Most importantly, a separate, free, directory assistance service could have served as a testbed for new technologies and new services.  It would have provided a natural space for early offering of non-live-operator services.  Similar, low-cost, free information services could have been offered.  Experiments with advertising could have been tried.  In short, much of what is now happening on the Internet could have grown out of a innovative restructuring of the directory assistance business.

Metered pricing to constrain high-volume users of a flat-rated service is textbook economics. Directory assistance has missed huge business opportunities.  Innovative business development requires thinking beyond what’s in textbooks.

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Data (for U.S.): effects of metered pricing on directory assistance use (Excel version); directory assistance business growth (Excel version).


[1] See Daly, George, and Thomas Mayor, “Estimating the Value of a Missing Market: The Economics of Directory Assistance,” Journal of Law and Economics, v. 23 (1980). pp. 147-166.  The first quote in the above paragraph is the first sentence in id.  This line of thinking, which is particularly associated with Harold Demsetz’s work on property rights, has been highly influential among economists.

[2] Kuehn, Richard A., “A $1.5 Billion Niche” Business Communications Review, July 2003, p. 65.  Other evidence indicates that the value of the U.S. directory assistance business in 2003 was about $6 billion.

[3] For a graph of percent of directory assistance calls versus percent of lines (customers) for residences and businesses about 1973, see McDonald, J., “The Use of Management Science in Making a Corporate Policy Decision — Charging for Directory Assistance Service,” Interfaces, v. 7, n. 1, pt. 2, Nov. 1976, p. 9.  Residences had a higher percent of calls than businesses for every level of lines.  Among residential customers, 64% of directory assistance calls were to get telephone numbers listed in the customer’s telephone directory.  The corresponding figure for business customers was 52%.  Calculated from chart in id., p. 8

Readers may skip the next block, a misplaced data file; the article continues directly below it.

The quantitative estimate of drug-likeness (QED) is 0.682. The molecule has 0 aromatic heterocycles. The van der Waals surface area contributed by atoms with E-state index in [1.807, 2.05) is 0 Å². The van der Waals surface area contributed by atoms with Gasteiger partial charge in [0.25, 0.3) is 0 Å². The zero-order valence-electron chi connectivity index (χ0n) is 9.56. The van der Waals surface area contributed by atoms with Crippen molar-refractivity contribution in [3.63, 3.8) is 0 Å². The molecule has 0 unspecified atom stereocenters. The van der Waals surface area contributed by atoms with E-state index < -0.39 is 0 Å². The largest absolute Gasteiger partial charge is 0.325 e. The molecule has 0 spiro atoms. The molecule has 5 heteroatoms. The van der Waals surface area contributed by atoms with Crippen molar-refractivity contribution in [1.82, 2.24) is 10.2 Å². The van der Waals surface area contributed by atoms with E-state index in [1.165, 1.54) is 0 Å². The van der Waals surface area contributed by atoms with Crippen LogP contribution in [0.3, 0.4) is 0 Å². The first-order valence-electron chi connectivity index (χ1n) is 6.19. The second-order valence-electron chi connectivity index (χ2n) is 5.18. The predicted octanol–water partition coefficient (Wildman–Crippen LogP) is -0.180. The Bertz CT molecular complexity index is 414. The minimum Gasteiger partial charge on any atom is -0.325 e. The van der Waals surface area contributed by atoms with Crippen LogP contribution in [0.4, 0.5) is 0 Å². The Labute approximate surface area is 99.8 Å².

[4] Id. p. 6.

[5] The data and sources for the statistics in this and the previous paragraph are in the spreadsheet on metered pricing of directory assistance.  The spreadsheet includes additional data consistent with the points made above.

[6] See spreadsheet on metered pricing.

directory assistance and information search

Telephone companies operated the first network-mediated, mass-market information search service.  It’s called directory assistance. Make a telephone call, voice a query, and get back relevant information.

By some narrow metrics, U.S. telephone companies have quite successfully developed this information search business.  Prior to 1974, directory assistance in the U.S. was a freely offered ancillary service to regular telephone service.  At that time, directory assistance had significant marginal cost:  additional human operators were required for additional information lookup and query response.  Telephone company representatives and economists argued that free directory assistance is economically inefficient and unfairly advantages heavy users of directory assistance.[1] Those arguments prevailed.  Directory assistance became a pay-per-use information search business.

The price per call for directory assistance has risen substantially since the mid-1970s and the monthly allowance of free directory-assistance calls has fallen.  Most jurisdictions that established charges for directory assistance in the mid-1970s set a five-call-per-month allowance for free directory-assistance calls. Subsequent calls cost 10 cents or 20 cents per call. Current allowances for free directory-assistance calls generally are lower than five calls per month.  Allowances continue to be reduced.  Recent telephone-company petitions to state regulators successfully reduced the allowance from three calls to two in Virginia, and from three to one in Tennessee.  In 2007, the average charge for a directory-assistance call from a landline phone was $1.28. Hence, adjusting for the rise in the consumer price index, real directory-assistance prices are two to three times higher in 2007 than they were in 1975.  That increase in price is particularly impressive given the shift from human operators to automated systems.  Automated systems undoubtedly provide significant cost savings.[2]